How To Advocate

Parent speaking with lawmakerPeople join LDA because they are seeking help for someone with learning disabilities. This help is on an individual basis. That’s what LDA is all about.

How can you be an effective advocate?

To be an effective advocate for people with learning disabilities, it is important to understand the difference between what is required by law and what is not.

States can provide more services and protections than federal law, but they cannot provide less. For example, there is no federal law which mandates continued education for students without disabilities who are expelled. However, 24 states mandate such services.

The three major federal laws which protect individuals with learning disabilities are:

  • IDEA, The Individuals with Disabilities Education Improvement Act of 2004 (Public Law 108-446;
  • Section 504 of the Rehabilitation Act of 1973, as amended; and,
  • ADA, The Americans with Disabilities Act of 1990 (Public Law 101-336), and ADA Amendments Act of 2008 (P.L. 110-325).

IDEA

IDEA is an entitlement. That is, any child who is found to have a disability and to be in need of special education is entitled to a free appropriate public education (FAPE) as defined in an Individual Education Plan (IEP).

Section 504 and ADA

The protections of Section 504 and the ADA are not quite as simple. Although they prohibit discrimination on the basis of disability, there are limitations. The individual must have a documented disability, and must be qualified to meet the requirements of the program or job if provided with appropriate accommodations. However, these accommodations must not change the essential nature of the program and must not put an undue financial burden on the program or on an employer.Laws are not written in stone. They can be amended or repealed by Congress at any time.

Laws can also be changed by Supreme Court decisions. The Sutton decision that an individual did not qualify as having a disability if the condition can be substantially improved, for instance by glasses or medication, and the Garret decision that an individual cannot sue a State for damages under the Americans with Disabilities Act (ADA) narrowed the protections of that law.The grassroots advocate can count on the LDA national organization to keep them posted about decisions at the federal level which affect people with learning disabilities. National LDA needs the support of grassroots advocates at the state and local levels to help their members of Congress make the best possible policy decisions. However, grassroots advocacy leaders must take the responsibility for tracking State legislation and policy.

Who are the driving forces?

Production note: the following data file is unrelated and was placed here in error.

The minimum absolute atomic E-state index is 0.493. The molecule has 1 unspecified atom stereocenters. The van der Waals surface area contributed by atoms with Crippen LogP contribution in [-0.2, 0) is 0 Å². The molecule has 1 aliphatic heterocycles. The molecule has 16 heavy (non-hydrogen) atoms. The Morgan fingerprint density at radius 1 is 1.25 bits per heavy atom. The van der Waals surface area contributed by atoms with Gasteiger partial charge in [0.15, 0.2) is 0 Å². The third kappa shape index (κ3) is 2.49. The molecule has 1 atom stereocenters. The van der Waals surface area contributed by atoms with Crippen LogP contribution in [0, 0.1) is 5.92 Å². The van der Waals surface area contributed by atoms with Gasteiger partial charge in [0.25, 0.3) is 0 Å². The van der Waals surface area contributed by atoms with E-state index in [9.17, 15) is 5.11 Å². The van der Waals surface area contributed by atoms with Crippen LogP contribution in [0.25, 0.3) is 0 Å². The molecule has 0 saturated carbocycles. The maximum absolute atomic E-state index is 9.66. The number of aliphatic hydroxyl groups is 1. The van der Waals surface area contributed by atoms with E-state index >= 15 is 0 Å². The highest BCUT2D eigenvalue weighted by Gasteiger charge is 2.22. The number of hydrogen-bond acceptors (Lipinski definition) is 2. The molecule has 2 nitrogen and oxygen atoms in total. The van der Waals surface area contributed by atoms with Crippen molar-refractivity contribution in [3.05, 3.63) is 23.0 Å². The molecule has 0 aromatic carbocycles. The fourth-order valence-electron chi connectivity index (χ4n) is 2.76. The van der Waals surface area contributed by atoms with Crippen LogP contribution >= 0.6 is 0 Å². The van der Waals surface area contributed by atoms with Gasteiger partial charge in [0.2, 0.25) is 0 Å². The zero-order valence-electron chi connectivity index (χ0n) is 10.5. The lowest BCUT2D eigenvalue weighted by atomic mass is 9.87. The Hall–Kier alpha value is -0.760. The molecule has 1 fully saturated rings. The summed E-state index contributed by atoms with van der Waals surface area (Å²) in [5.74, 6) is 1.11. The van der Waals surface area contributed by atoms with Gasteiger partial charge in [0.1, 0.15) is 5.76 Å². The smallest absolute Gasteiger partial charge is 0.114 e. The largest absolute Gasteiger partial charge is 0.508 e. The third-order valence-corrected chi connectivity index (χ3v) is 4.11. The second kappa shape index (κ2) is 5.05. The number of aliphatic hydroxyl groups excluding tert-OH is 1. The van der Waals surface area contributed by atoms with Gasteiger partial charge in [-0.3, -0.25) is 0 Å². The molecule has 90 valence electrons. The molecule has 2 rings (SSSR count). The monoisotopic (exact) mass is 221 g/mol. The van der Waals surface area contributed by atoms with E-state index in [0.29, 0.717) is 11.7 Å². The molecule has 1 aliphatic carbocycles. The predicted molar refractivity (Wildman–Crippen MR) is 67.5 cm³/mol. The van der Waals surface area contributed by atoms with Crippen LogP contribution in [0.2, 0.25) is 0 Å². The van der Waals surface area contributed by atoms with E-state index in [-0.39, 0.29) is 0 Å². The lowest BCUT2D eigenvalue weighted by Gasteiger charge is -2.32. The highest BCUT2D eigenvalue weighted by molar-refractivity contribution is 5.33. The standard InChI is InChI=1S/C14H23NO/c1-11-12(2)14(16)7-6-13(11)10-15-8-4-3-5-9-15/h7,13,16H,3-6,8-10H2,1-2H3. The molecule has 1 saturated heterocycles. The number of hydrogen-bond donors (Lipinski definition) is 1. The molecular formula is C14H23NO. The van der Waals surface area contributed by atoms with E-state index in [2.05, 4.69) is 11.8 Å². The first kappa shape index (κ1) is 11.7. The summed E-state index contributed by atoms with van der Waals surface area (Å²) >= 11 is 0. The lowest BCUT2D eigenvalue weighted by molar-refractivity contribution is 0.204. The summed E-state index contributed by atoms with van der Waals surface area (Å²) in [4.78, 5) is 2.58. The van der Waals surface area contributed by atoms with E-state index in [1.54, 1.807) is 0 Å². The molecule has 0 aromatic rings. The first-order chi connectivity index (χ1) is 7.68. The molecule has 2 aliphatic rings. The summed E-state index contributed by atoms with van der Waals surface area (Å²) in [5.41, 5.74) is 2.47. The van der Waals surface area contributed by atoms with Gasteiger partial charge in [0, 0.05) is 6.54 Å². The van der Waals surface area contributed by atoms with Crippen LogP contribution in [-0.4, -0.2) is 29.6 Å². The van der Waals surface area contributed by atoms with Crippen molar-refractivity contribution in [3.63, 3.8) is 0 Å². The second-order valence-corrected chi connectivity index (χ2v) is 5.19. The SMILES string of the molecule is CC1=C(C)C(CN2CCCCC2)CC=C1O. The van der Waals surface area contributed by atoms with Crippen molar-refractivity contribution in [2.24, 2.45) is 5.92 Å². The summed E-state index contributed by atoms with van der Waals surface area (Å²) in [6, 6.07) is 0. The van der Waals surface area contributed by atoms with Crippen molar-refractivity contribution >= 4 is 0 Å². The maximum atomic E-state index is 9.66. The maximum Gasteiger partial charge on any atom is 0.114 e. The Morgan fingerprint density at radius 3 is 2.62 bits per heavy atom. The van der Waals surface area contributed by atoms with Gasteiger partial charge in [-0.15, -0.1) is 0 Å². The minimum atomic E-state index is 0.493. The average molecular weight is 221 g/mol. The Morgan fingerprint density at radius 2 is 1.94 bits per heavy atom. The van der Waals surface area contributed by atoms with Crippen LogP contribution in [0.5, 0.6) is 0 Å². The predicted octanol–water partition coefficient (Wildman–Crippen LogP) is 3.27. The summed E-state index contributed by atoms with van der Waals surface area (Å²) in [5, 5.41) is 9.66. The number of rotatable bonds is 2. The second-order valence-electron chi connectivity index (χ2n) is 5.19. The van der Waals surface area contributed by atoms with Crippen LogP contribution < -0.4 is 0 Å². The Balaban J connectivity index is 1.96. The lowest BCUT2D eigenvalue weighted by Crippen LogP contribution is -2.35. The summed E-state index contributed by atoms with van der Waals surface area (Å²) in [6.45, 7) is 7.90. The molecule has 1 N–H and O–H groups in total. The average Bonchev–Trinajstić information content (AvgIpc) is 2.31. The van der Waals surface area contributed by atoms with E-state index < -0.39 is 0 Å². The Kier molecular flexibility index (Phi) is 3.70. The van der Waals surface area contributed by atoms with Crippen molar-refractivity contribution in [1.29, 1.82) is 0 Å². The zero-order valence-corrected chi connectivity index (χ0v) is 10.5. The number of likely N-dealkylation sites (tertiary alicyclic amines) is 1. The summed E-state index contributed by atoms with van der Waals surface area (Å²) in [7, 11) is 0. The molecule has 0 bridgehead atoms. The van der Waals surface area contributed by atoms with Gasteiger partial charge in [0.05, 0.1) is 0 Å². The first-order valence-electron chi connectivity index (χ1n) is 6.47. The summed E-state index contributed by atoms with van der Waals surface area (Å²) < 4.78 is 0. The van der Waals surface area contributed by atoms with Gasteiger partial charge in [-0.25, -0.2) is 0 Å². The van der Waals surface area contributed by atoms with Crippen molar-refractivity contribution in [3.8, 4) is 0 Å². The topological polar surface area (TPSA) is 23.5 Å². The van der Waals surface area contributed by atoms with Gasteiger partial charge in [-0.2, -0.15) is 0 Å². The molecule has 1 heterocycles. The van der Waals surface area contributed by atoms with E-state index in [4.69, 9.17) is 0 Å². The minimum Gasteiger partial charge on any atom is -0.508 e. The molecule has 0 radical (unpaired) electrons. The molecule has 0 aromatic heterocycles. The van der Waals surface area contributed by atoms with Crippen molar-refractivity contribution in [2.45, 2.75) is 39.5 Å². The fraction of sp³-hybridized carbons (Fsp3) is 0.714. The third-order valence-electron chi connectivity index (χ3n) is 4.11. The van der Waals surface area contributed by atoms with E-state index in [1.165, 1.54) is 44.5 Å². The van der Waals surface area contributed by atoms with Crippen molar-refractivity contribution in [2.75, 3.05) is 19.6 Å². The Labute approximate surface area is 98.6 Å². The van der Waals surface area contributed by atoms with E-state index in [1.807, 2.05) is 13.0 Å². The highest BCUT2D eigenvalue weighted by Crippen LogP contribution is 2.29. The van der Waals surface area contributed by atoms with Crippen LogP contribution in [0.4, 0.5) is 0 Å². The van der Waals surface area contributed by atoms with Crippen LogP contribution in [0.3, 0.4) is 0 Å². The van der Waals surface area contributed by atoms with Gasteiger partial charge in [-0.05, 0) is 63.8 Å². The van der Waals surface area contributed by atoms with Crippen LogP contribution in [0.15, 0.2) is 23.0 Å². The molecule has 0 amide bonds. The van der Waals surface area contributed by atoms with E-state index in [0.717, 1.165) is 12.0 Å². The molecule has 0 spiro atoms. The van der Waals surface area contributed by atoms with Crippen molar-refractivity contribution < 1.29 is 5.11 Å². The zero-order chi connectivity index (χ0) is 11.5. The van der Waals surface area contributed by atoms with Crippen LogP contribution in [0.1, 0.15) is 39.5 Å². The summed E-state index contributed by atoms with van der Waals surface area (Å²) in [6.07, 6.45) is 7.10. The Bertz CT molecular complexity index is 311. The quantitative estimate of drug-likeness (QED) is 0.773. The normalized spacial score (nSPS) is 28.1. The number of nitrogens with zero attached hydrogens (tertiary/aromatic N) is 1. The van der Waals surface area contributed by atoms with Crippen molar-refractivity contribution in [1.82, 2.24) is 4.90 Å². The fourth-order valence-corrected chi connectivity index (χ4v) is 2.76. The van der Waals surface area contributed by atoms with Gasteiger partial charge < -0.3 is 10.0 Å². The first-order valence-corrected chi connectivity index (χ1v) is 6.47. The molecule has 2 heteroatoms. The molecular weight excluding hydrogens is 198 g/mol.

Parents and other grassroots volunteer leaders were the driving forces in creating programs and services for children and adults with learning disabilities, and in establishing the laws protecting the rights of these individuals. Advocates must continue to work equally hard to make sure these protections and services stay in place.

How do you advocate in Washington?

Every U.S. Senator and Congressman has staff members in his or her respective home state whose function is to represent his or her position at designated locations within the Congressional District and/or State.

If you want to access speedier communication with your Congressman and Senators, get to know where these offices are located, and most importantly, get to know the local office staff members who are in charge of the office and constituent communication system. Usually the Congressmen/Senators have a designated administrative aide who is the lead person in the local office. In addition, secretarial staff and other staff persons are usually housed in each local office. The Congressman and Senators usually hold town meetings, conferences and might even have a local newsletter and possibly a local issues advocacy committee.

An effective way to advocate locally without going to Washington, DC, is to do the following activities:

  • Get to know the local office staff members.
  • Attend the local town hall meetings or other local conferences including coffees, teas and receptions. Visibility is the key reason for attendance.
  • Call in your messages to local staff members especially when you want to provide speedy input on a specified issue or concern.
  • Offer to serve on local committees and offer to be available to assist in providing information to the Congressman or Senator on a specific topic of interest or concern to you.
  • Always follow up with a thank you note to the staff and/or Congressman/Senator when there has been action on your behalf.
  • The local staff members will know when the Congressman or Senator will be in his/her home District and can schedule a local appointment time for you.

Federal or state legislative information can be accessed via the Library of Congress. In addition to the U.S. House of Representatives and the U. S. Senate, the Congressional Record, Committee Reports, Summary of Bills and their status, and Current Activity can all be accessed here. Your state legislature can be reached under the menu item, More Legislative Information. Click on State Legislature Websites and select your state.

Remember that local LDA units and individual LDA members can be effective advocates by communicating regularly with local staff members, and by becoming known by the staff members and the Congressman and Senators. Use your local site for doing your advocacy work.

Want to teach others how to advocate?

Download the LDA powerpoint on Influencing State Policy: How to Make a Difference! prepared by Myrna R. Mandlawitz,Esq., LDA Public Policy Director